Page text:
All Things Chromatography

Doing Thin Layer Chromatography at home

Sean Michael Ragan at Makezine.com recently posted a great post about Thin Layer Chromatography in the kitchen - here's some excerpts:

During my six-odd years as a graduate organic chemist, probably the cheapest, most powerful, and most commonly used analytical laboratory technique in my bag of tricks was thin-layer chromatography...

[another] common reason for performing separations is analytical: You want to get an idea of how many compounds are in there and whether or not one of them is compound "X." Thin-layer chromatography lets you do this, on a bench-top, with a few cents worth of materials and a few minutes of time. It's unbelievably powerful for such an inexpensive technique.

 Click here to read the complete post.

 

Topics: Separation, chromatography, Thin Layer Chromatography, test

CDC recommends Thin Layer Chromatography to test anti-malarial drugs

The U.S. Centers for Disease Control and Prevention advise that, "Counterfeit (fake) drugs are products deliberately made to resemble a brand name pharmaceutical. They may contain no active ingredients or contain ingredients inconsistent with the package description."
Malaria treatment
For example, the CDC says, "In Cambodia in 1999, counterfeit antimalarial drugs were responsible for the deaths of at least 30 people. A recent survey in Southeast Asia showed that among 104 tablets presented as the antimalarial drug artesunate, 38% did not contain any artesunate."

Users of pharmaceutical products (not only antimalarials) should take the following precautions:

  • Travelers should purchase in advance, in their home country, all the medicines they will need.
  • Travelers should record the drug's generic and brand names as well as the name of the manufacturer; should they run out, they can look for the correct product.
  • Make sure that the drug is in its original packaging.
  • Inspect the packaging because many times poor quality printing indicates a counterfeited product.
  • Be suspicious of tablets that have a peculiar odor, taste or color, or that are extremely brittle.

The CDC recommends testing suspicious drugs.

"drug quality can be evaluated in the field by two simple, effective, and low-cost techniques: thin-layer chromatography (TLC) and colorimetry... The TLC technique consists of placing a spot of drug sample on a thin layer of silica attached to a plate of glass, aluminum, or plastic. The plate is then inserted into a vessel containing a solvent mixture. By capillary action, the solvent mixture creeps up the silica material and dissolves the sample. The drug sample consists of a mixture of drug and inactive ingredients. These compounds will have various affinities to the silica matrix and will migrate with the solvent at various speeds. This characteristic effectively separates out a mixture of compounds. After migration of the solvent is complete, individual components can be visualized by chemical treatment or ultraviolet (UV) absorbance. The distance that the components migrate is characteristic for each compound; therefore the active ingredient can be recognized by comparison with a known drug standard. The solvent can be modified to increase resolution between various components. This method is relatively inexpensive, specific, and sensitive. It is commonly used to assess drug quality."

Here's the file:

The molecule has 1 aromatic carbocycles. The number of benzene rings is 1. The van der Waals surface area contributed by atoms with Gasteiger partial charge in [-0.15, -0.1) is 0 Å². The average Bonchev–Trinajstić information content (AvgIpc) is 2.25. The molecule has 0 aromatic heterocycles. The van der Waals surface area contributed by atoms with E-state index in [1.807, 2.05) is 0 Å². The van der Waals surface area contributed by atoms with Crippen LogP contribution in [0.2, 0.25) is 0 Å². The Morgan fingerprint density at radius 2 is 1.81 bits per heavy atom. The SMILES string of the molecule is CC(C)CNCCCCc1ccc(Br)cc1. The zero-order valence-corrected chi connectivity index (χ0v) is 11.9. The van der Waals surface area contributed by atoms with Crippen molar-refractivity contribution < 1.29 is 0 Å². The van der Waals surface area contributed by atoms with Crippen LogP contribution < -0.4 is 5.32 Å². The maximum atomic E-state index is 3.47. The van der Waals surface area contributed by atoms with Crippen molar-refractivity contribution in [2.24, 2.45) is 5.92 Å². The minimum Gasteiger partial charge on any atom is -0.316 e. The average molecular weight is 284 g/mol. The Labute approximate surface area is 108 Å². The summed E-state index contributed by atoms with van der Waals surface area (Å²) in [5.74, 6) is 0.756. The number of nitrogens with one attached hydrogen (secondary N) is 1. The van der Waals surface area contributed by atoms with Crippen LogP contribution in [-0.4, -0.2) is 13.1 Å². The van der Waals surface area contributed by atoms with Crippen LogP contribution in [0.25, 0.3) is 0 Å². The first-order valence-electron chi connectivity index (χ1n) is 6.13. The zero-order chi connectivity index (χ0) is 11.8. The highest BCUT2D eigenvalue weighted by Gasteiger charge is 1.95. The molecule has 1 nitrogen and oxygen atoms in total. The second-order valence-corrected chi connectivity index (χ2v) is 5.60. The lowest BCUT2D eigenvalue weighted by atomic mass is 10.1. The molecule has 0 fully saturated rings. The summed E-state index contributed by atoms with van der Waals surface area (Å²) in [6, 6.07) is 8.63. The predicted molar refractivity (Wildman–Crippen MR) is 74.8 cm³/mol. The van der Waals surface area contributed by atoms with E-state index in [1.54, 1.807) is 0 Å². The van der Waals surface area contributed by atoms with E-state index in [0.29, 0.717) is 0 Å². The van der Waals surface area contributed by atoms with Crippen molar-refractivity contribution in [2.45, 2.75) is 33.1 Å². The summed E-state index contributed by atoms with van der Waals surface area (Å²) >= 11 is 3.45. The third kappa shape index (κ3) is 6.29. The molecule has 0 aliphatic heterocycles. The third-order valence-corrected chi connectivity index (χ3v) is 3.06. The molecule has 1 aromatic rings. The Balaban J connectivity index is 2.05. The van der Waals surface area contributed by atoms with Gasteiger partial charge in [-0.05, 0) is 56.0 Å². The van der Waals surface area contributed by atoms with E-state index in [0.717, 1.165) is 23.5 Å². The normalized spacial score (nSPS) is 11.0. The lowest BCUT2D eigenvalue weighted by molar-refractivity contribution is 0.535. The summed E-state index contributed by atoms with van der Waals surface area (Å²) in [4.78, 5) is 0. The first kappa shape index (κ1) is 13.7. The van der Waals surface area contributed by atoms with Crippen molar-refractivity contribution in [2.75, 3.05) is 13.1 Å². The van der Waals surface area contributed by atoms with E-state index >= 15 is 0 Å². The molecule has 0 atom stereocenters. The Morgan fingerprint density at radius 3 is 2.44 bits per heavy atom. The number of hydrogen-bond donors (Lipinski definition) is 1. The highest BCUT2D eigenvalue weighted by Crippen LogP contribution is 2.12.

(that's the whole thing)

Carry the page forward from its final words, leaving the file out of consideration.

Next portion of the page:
Click Here for more details from the CDC.

Click Here to find out more about Thin Layer Chromatography plates and accessories.

Topics: Separation, malaria, anti-malarial, Thin Layer Chromatography, testing, test

Chromatography for everyone

Whenever people ask what we do, our normal response is, "We manufacture the best Thin Layer Chromatography products in the world."

Which leads to either the blank stare or "Oh yea, I remember separating color from leaves once."leaf

Well, our friends at Do It Science have posted a step-by-step method anyone can use to separate the color in leaves.

Click Here for the easy to follow instructions - great for parents, teachers, and others who want to share the basic principles of chromatography.

Topics: Green, Separation, teachers, chromatography

Separation of Lipids via Thin Layer Chromatography

This post comes to us from "Biochem write up"

Intro:
The aim of this practical is to carry out TLC in which the substances we wish to separate are absorbed onto the thin layer. Lipids are determined by isolation and the ability to purify the substance. Due to the way the substances interact with the matrix in different ways we are able to seperate them. Substances which interact strongly with the matrix but not with the solvent will move very slowly and those soluble in the solvent will dissolve easily and be carried along the solvent.
thin layer chromatography phospholipids
Egg yolk contains trioleine, cholesterol palmitate and phosphatidylethonolamine, The most polar of the three elements is the second element. It hardly moves up the TLC because of the presence of several polar groups; phosphate groups, amine groups and several oxygens , and cholesterol palmitate being the most non polar. 

Learn More! Click Here for a Free Download of our mini-application note: Analysis of Phospholipids by One-Dimensional Thin-Layer Chromatography 

Topics: Separation, Scientist, Thin Layer Chromatography, Blog, lipids